When Francis Collinson was presenting his regular folk song spot in the BBC Radio 'Country Magazine' programme in the 1940s, he would get ribbed regularly by the show's presenter Ralph Wightman, using the usual stereotypes about 97-verse ballads etc. On one occasion Wightman claimed that Collinson was "knee deep in romance and Hey nonny nonny", to which Collinson replied indignantly: "You've heard these songs often enough; do you find them 'Hey nonny nonny'? Which I take to mean affected folksy?"

So it wasn't Lennon who first used the phrase to mock folk song.


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Subject: RE: 'Hay Nonny' chorus: does it exist?
From: GUEST,Peter Laban
Date: 24 Oct 14 - 07:45 AM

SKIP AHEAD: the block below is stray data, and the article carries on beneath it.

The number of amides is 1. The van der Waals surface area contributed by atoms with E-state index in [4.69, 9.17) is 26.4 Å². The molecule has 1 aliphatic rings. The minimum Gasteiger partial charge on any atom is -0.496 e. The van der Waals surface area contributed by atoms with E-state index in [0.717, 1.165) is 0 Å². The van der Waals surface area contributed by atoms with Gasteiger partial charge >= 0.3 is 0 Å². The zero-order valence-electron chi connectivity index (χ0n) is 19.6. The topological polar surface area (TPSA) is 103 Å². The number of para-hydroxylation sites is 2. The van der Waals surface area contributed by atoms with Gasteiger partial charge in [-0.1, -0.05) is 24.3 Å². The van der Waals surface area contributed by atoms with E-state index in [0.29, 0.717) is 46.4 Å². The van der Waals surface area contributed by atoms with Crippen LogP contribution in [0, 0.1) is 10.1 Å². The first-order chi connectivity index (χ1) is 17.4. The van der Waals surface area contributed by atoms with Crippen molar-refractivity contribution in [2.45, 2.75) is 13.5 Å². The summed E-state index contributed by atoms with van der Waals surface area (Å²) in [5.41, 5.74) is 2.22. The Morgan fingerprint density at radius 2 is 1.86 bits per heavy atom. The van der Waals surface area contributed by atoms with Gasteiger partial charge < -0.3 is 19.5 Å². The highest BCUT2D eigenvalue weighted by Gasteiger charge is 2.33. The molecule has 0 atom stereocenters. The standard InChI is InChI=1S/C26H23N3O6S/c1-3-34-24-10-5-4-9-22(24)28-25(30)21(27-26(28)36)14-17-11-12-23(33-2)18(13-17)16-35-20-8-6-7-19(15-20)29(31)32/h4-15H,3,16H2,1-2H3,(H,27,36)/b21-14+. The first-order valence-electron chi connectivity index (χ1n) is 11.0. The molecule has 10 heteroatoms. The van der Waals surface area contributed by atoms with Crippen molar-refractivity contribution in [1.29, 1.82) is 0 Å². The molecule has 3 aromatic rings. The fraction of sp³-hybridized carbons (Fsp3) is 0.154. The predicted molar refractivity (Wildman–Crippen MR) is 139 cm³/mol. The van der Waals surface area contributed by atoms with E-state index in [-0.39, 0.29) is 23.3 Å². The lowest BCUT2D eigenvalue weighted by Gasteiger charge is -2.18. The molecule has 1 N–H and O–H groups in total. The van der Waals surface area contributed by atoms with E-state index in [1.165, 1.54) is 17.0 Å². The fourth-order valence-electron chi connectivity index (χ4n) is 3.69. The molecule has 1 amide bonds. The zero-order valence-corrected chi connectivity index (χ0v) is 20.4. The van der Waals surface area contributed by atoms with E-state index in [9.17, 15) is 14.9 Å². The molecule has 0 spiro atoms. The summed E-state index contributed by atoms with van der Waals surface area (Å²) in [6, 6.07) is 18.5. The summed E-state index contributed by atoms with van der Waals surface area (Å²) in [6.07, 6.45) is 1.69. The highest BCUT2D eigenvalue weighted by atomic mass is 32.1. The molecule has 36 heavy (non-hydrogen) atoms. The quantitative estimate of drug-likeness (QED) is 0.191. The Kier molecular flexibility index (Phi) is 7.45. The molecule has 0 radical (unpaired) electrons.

I think Lennon was simply picking on the first phrase to come into his head. He obviously knew very little about the subject and was probably using it (erroneously as it happens) to represent all the whack fol the diddles and derry downs we have been utilising for centuries.

That's probably right although I am not too sure about the 'he knew obviously very little about the subject'. Lennon was very interested in Irish music and wanted to learn the Uilleann pipes, to do so he organised Francie McPeake to give him lessons. The only reason this fell through was Francie's reluctance to leave Belfast and move to London to live in an apartment already set up for him by. This suggests Lennon had at least some interest in and knowledge of some of the things happening 'on the folkscene'.


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Subject: RE: 'Hay Nonny' chorus: does it exist?
From: MGM·Lion
Date: 24 Oct 14 - 08:11 AM